[Tweeters] Fill Update
doug at bodyresults.com
Tue Mar 10 19:11:31 PDT 2015
Here's the link to sign the petition
From: tweeters-bounces at mailman1.u.washington.edu
[mailto:tweeters-bounces at mailman1.u.washington.edu] On Behalf Of
tina at songbirdphoto.com
Sent: Tuesday, March 10, 2015 6:50 PM
To: 'Connie Sidles'; 'TWEETERS tweeters'
Cc: 'Dennis Paulson'
Subject: RE: [Tweeters] Fill Update
Is there a link to the petition?
If so , it will be so much easier to share and gather names!
From: tweeters-bounces at mailman1.u.washington.edu
[mailto:tweeters-bounces at mailman1.u.washington.edu] On Behalf Of Connie
Sent: Tuesday, March 10, 2015 11:22 AM
To: TWEETERS tweeters
Cc: Dennis Paulson
Subject: Re: [Tweeters] Fill Update
Hey tweets, Dennis is of course correct to point out the rare opportunity we
have (because of mitigation money to be supplied by WSDOT) to bring open
freshwater mud and Pacific Northwest-style prairie back to Montlake Fille.
During our presentation to WOS on March 2, we talked mostly about shorebird
habitat and pointed to the shocking decline in shorebird migration here, due
to woody growth around the ponds (more than 1400 birds in the mid-1990s, 42
in 2014). We pointed out that WSDOT has the authority to restore open
mudflats to the Fill by removing woody vegetation from around Main Pond and
Shoveler's Pond, but they won't do it because they like riparian landscapes
and their mitigation point system favors riparian habitat.
Perhaps we should have also emphasize that WSDOT has planned to destroy a
*significant* amount of the prairies at the Fill. WSDOT's latest plan calls
for planting "buffers" (i.e., shrubs) in nearly all of the prairie to the
west of Main Pond. This is prime breeding habitat for Savannah Sparrows. It
is also the best place to see Western Meadowlarks at the Fill. Other
prairie-loving birds come here to. It is here that I have seen Vesper
Sparrows in the past, Lapland Longspur, Ash-throated Flycatcher, Western
Kingbird, Northern Shrike, American Pipit, and American Kestrel. This is
also the place where the McCown's Longspur turned up once, though I missed
The prairie to the east of Main Pond will be planted with "buffers," too,
significantly reducing the amount of open grasslands. This is another
favored place for nesting Savannah Sparrows. It is also the place where I
have seen Chestnut-collared Longspur, Eastern Kingbird, Western Kingbird,
Say's Phoebe, American Kestrel, Northern Shrike, Short-eared Owl, Sage
Thrasher, Horned Lark, and up to 60 American Pipits.
We have 1,680 signers of Seattle Audubon's petition to ask WSDOT, the US
Army Corps of Engineers, and the UW to change the mitigation plans so that
they restore shorebird and prairie habitat to Montlake Fill. I am proud of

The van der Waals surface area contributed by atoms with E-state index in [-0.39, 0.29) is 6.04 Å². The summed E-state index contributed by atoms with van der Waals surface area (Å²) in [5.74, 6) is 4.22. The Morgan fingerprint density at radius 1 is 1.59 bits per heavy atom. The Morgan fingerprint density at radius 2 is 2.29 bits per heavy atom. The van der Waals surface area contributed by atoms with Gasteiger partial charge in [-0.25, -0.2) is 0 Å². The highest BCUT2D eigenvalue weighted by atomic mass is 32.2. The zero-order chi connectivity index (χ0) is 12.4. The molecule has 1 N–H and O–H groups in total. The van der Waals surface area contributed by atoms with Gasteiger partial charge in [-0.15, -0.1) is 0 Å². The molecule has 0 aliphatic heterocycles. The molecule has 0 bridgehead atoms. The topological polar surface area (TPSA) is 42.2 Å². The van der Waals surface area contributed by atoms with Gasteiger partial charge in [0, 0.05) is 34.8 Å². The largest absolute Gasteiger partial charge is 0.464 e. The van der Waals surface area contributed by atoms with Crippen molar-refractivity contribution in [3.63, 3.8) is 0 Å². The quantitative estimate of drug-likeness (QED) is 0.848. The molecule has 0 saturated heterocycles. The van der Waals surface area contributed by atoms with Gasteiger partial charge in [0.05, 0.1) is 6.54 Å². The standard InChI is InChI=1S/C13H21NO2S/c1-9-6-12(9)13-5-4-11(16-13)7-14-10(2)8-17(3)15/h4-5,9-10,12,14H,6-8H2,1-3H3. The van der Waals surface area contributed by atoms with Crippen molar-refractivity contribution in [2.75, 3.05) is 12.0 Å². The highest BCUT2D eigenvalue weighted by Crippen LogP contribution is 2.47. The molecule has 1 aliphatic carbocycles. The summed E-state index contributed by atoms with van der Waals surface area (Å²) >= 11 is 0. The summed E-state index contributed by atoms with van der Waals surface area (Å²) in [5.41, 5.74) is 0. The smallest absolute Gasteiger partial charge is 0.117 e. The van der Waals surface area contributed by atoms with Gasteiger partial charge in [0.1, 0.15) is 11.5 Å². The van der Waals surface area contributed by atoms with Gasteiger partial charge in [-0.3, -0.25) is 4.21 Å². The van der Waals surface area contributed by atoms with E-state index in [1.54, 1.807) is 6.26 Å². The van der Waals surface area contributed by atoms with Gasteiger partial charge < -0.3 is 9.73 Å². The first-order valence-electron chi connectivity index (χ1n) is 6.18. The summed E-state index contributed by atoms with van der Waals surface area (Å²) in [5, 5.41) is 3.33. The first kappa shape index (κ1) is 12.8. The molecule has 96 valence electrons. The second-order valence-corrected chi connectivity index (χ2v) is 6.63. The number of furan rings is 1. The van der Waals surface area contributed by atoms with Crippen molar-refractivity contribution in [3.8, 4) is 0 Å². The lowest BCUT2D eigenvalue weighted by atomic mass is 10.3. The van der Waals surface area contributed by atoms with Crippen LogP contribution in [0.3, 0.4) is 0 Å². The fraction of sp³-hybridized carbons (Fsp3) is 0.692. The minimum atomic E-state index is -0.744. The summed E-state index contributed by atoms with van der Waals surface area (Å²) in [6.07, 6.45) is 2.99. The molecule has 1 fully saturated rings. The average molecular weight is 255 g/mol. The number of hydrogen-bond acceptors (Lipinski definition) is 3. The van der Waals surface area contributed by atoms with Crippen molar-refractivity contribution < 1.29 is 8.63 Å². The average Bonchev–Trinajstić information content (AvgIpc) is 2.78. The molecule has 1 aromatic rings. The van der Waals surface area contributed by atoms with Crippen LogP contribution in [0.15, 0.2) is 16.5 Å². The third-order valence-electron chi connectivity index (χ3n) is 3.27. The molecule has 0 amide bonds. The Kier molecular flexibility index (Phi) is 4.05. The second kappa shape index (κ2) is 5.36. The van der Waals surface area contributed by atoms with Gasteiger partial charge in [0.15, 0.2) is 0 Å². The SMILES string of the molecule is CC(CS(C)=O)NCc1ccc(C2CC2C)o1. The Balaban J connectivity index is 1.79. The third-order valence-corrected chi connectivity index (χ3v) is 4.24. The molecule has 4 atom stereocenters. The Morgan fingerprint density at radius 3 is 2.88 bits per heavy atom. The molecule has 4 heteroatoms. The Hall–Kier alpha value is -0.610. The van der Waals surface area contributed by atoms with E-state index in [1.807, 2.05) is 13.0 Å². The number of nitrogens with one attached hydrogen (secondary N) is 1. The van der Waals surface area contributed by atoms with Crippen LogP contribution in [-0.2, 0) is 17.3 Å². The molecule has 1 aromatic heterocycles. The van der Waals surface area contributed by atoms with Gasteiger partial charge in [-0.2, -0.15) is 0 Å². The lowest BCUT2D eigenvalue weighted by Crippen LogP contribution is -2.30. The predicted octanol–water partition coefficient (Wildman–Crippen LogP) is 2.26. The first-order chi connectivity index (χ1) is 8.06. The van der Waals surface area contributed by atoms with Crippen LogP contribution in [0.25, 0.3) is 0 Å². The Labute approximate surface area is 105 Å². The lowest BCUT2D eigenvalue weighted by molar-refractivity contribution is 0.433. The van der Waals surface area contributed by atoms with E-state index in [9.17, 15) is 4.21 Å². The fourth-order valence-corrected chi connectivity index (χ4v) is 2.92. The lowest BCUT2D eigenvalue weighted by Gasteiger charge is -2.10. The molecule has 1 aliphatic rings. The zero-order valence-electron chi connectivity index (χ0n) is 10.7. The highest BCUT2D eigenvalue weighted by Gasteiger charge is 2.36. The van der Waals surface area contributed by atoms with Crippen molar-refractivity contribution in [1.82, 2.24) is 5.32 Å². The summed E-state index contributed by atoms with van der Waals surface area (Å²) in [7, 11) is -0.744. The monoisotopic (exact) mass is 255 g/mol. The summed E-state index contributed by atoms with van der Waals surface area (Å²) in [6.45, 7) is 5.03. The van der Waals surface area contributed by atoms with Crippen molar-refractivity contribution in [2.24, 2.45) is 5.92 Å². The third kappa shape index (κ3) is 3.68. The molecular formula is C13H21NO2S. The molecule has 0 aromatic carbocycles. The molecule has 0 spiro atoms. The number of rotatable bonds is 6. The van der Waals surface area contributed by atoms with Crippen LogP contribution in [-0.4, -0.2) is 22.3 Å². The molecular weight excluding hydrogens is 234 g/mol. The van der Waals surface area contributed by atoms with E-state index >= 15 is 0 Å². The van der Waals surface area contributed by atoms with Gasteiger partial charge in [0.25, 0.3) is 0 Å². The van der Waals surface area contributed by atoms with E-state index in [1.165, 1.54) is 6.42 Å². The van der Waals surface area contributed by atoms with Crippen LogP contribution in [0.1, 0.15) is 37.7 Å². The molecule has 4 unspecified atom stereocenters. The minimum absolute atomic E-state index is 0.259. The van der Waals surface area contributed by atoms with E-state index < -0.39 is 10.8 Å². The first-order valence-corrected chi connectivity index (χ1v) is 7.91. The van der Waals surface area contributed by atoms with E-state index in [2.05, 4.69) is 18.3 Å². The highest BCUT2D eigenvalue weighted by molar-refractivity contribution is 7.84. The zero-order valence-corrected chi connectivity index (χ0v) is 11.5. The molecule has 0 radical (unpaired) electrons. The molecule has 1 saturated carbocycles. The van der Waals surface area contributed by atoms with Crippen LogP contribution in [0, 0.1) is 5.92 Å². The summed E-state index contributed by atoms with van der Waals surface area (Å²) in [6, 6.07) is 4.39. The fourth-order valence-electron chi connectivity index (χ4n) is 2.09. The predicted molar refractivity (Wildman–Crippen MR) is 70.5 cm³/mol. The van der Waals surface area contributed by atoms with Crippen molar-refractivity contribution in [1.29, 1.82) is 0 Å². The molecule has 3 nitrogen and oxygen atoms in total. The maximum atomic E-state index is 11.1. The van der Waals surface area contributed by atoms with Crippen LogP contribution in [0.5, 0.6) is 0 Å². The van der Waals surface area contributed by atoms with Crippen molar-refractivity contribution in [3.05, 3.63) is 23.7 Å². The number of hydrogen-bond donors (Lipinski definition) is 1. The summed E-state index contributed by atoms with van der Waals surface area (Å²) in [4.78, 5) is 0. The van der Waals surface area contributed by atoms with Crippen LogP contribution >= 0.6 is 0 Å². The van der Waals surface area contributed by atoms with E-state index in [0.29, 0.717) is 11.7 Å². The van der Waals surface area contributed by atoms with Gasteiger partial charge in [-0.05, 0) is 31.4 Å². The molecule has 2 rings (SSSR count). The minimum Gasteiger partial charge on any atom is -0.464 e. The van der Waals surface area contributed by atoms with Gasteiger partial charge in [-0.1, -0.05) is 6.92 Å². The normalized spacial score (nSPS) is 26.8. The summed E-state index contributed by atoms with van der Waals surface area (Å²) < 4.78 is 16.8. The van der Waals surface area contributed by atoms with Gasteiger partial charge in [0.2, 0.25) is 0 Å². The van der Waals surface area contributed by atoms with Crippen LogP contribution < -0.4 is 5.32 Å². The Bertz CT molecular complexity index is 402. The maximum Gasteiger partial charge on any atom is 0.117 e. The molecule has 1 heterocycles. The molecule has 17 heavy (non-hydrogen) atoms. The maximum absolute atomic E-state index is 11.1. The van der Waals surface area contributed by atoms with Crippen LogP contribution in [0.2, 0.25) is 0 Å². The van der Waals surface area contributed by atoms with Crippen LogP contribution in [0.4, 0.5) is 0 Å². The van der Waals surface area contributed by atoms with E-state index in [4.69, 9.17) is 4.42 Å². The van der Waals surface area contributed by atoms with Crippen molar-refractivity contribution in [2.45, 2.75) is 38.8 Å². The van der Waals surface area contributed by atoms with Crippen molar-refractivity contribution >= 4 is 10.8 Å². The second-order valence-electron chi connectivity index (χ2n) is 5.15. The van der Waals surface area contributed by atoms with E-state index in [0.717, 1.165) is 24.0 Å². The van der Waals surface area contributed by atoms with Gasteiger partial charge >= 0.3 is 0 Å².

our birding community that so many have stepped up to sign this petition.
But I ask you now to do a little more to save this unique birding spot: if
you haven't signed, please do; if you have signed, please ask at least 10
more people to sign. If everyone who signed could get 10 more supporters to
sign, we could boost our numbers to nearly 17,000. - Connie, Seattle
constancesidles at gmail.com
On Mar 8, 2015, at 2:41 PM, Dennis Paulson <dennispaulson at comcast.net>
Jane, thanks for the Fill-in.
I assume some of you remember when the Union Bay Natural Area was still
Montlake Fill and was the best place around Seattle for shorebirds. The open
habitat consistently attracted migrants from eastern Washington, so
Sagebrush Sparrows, Loggerhead Shrikes, and Lewis's Woodpeckers were among
the visitors that might turn up on a spring day, as well a variety of
open-country migrants such as pipits and longspurs. Those days are no more,
with the woody vegetation spreading and growing.
It seems such a shame that a mitigation effort couldn't very simply include
opening up the south end of the Fill again to make the situation we all
loved. Instead, more woody vegetation will be provided, turning what used to
be an exciting birding spot more and more into a woodland. Woodlands are
great, and trees are great, but can't we preserve just a bit of open country
in our urban milieu? Meadow and prairie habitat with scattered freshwater
ponds is of tremendous value to wildlife and to nature-lovers, and we
already don't have enough of it. What a shame to be losing still more, as
both the UBNA and Magnuson Park become more and more wooded.
On Mar 8, 2015, at 12:00 PM, tweeters-request at mailman1.u.washington.edu
Date: Sat, 07 Mar 2015 14:40:32 -0800
From: Jane Hadley < <mailto:hadleyj1725 at gmail.com> hadleyj1725 at gmail.com>
Subject: [Tweeters] Re: Fill Update
To: "Tweeters, Dear" < <mailto:tweeters at u.washington.edu>
tweeters at u.washington.edu>
Jeff Gibson asked for someone to provide "a brief synopsis" of the WOS
monthly meeting Monday night (March 2). The program was a presentation
by Seattle Audubon folks about how WSDOT (Washington State Department of
Transportation) and other government agencies plan to "mitigate"
wetlands damage from the construction of a new SR-520 bridge across Lake
Washington. The current plans call for mitigations in about 15
locations around the state, including the Montlake Fill. The
presentation Monday night concerned the plans for Montlake Fill, also
known as the Union Bay Natural Area.
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